Connect with us

Reviews

[TV Review] ‘The Flash’ Episode 2.11 – “The Reverse-Flash Returns”

What happens when our hero’s greatest nemesis returns from the grave?  A whole damn lot, it seems.  In the midst of trying to come up with a way to not only stop Zoom, but close the Earth-2 portals, Team Flash comes to a horrifying realization: Eobard Thawne (Matt Letscher), better known as Reverse-Flash, has returned.  But how?  Didn’t he bite it at the end of the first season’s finale?  Yes, but that’s the beauty of time travel.  At some point in the future (which is where he hails from), Reverse-Flash will always exist.

What follows is a desperate fight that ultimately culminates in Barry beating Thawne without killing him, giving him a measure of closure that he never really had last year.  On the flipside, due to a time travel paradox that has the ability to kill Cisco, he has to let him go and send him…back to the future.  Terrible joke, I know, but the exact same one is made within the episode itself.  Will we see Thawne again?  Undoubtedly.  After all, he can’t be Barry’s #1 nemesis if he stays gone.

On the subplot side of things, Barry’s relationship with Patty is burning down all around him.  After her revelation last week that see is moving away to another city to go back to school, he’s kept her at arms length.  His erratic behavior causes her to act on a hunch and after pouring over old case files, she comes to a realization: Barry is The Flash.  When confronted about it, however, Barry refuses to confirm her theory.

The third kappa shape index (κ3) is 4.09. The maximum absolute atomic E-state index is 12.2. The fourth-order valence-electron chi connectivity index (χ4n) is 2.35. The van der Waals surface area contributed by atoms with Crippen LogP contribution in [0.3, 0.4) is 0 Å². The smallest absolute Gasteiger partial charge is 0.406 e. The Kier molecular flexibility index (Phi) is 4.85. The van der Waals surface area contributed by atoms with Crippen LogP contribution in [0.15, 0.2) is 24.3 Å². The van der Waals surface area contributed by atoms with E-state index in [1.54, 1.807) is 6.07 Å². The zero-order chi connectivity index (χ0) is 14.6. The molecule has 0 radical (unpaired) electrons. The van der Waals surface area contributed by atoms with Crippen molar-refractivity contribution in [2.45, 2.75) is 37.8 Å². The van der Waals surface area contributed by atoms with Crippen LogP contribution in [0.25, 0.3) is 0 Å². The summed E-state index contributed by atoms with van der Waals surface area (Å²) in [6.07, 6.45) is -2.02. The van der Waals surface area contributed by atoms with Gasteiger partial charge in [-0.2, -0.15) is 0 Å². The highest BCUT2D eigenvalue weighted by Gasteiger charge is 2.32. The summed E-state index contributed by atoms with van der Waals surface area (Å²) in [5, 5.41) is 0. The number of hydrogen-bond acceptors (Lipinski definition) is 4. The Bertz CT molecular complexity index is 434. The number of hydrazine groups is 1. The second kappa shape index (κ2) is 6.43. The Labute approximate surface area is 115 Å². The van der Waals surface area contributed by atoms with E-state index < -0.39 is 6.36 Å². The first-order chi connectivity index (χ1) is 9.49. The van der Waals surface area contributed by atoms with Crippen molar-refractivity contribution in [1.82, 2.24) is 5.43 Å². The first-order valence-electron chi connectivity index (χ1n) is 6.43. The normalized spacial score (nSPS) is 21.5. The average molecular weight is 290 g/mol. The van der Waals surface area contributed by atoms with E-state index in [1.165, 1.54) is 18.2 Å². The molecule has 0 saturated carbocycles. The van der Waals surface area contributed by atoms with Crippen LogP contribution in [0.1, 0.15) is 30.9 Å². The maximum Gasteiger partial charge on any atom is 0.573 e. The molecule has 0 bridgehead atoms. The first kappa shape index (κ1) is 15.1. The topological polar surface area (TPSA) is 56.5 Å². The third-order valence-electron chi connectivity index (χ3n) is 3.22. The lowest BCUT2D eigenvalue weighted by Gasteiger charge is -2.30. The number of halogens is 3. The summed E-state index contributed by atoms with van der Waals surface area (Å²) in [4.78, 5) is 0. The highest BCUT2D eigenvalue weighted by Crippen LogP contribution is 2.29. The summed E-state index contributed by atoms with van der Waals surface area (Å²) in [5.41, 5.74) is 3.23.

The logic on Barry’s side of the equation is that he doesn’t want Zoom to find out about her and hurt her as a result.  I’d say there’s a good chance Zoom was aware of her already, but now that she knows the truth, it doesn’t matter one way or another.  He’ll come for her and with Patty a long way away, will Barry be able to save her when he does?  I guess we’ll find out soon enough.

Team Flash is also on edge due to the death of Turtle, which has now been discovered.  Harry Wells is rightfully suspected and it will be interesting to see how things play out once they fully realize it.  He might have the right reason for his clandestine operations (saving his daughter), but his methods…as always…are highly questionable.  Will they be able to reconcile them when the truth comes out?  Will he be forgiven?  I’m curious to find out.

The Wally/Francine subplot is still a dud for me.  Iris is a nothing of a character anymore.  At least when she was playing gullible reporter/potential love interest during the first season, she served a purpose both professionally and narratively on the series.  Now we never see her at work and Barry has moved on with his love life, so all we get from Iris is her standing in the background and occasionally lecturing Wally and her father.  She’s a nothing of a character and I honestly wish they’d get rid of her if they aren’t going to rectify that.

As for Wally himself, he’s still incredibly underwritten.  As a result, the entire subplot rests on Joe.  Jesse L. Martin is more than capable of shouldering the dramatic weight of it all, but on episodes like this where he’s less involved, it falls apart.  Interactions between Wally and Iris have no weight whatsoever and just end up coming off as padding.  If there’s any big flaw to be found within this season, it’s this subplot and those two characters.

Jay Garrick’s Earth-1 doppelganger being named Hunter Zolomon was a cute nod to one of Zoom’s aliases in the comics. I doubt there’s any connection there beyond a reference for fans, but it made me smile nonetheless.  The Caitlin-Jay romantic subplot remains an interesting one, but not much time has been spent on it so far.  At this point, I’d rather they amp that up and cut back on the Wally/Iris stuff.

Click to comment

sponsored

More in Reviews